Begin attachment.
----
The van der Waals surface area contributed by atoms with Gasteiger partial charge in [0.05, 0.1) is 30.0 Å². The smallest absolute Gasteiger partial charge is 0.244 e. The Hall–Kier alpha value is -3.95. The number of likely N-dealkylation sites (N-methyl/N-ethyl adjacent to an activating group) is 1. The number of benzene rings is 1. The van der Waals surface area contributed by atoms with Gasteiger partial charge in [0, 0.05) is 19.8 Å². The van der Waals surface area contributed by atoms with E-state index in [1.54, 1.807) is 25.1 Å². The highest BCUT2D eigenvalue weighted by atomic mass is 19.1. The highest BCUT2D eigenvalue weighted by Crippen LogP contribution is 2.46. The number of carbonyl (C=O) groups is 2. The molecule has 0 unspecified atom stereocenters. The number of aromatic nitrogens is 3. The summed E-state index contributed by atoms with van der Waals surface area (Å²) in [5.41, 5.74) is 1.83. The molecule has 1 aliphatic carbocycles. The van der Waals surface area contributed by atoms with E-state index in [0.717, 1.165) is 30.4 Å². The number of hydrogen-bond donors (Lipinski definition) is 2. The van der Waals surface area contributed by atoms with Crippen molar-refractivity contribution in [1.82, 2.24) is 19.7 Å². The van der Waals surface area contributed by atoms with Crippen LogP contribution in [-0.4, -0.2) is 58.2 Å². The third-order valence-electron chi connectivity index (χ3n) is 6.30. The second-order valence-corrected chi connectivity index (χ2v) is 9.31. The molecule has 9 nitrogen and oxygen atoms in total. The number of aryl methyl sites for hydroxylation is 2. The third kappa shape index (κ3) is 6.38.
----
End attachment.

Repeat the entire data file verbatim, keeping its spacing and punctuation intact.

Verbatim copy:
The van der Waals surface area contributed by atoms with Gasteiger partial charge in [0.05, 0.1) is 30.0 Å². The smallest absolute Gasteiger partial charge is 0.244 e. The Hall–Kier alpha value is -3.95. The number of likely N-dealkylation sites (N-methyl/N-ethyl adjacent to an activating group) is 1. The number of benzene rings is 1. The van der Waals surface area contributed by atoms with Gasteiger partial charge in [0, 0.05) is 19.8 Å². The van der Waals surface area contributed by atoms with E-state index in [1.54, 1.807) is 25.1 Å². The highest BCUT2D eigenvalue weighted by atomic mass is 19.1. The highest BCUT2D eigenvalue weighted by Crippen LogP contribution is 2.46. The number of carbonyl (C=O) groups is 2. The molecule has 0 unspecified atom stereocenters. The number of aromatic nitrogens is 3. The summed E-state index contributed by atoms with van der Waals surface area (Å²) in [5.41, 5.74) is 1.83. The molecule has 1 aliphatic carbocycles. The van der Waals surface area contributed by atoms with E-state index in [0.717, 1.165) is 30.4 Å². The number of hydrogen-bond donors (Lipinski definition) is 2. The van der Waals surface area contributed by atoms with Crippen molar-refractivity contribution in [1.82, 2.24) is 19.7 Å². The van der Waals surface area contributed by atoms with Crippen LogP contribution in [-0.4, -0.2) is 58.2 Å². The third-order valence-electron chi connectivity index (χ3n) is 6.30. The second-order valence-corrected chi connectivity index (χ2v) is 9.31. The molecule has 9 nitrogen and oxygen atoms in total. The number of aryl methyl sites for hydroxylation is 2. The third kappa shape index (κ3) is 6.38.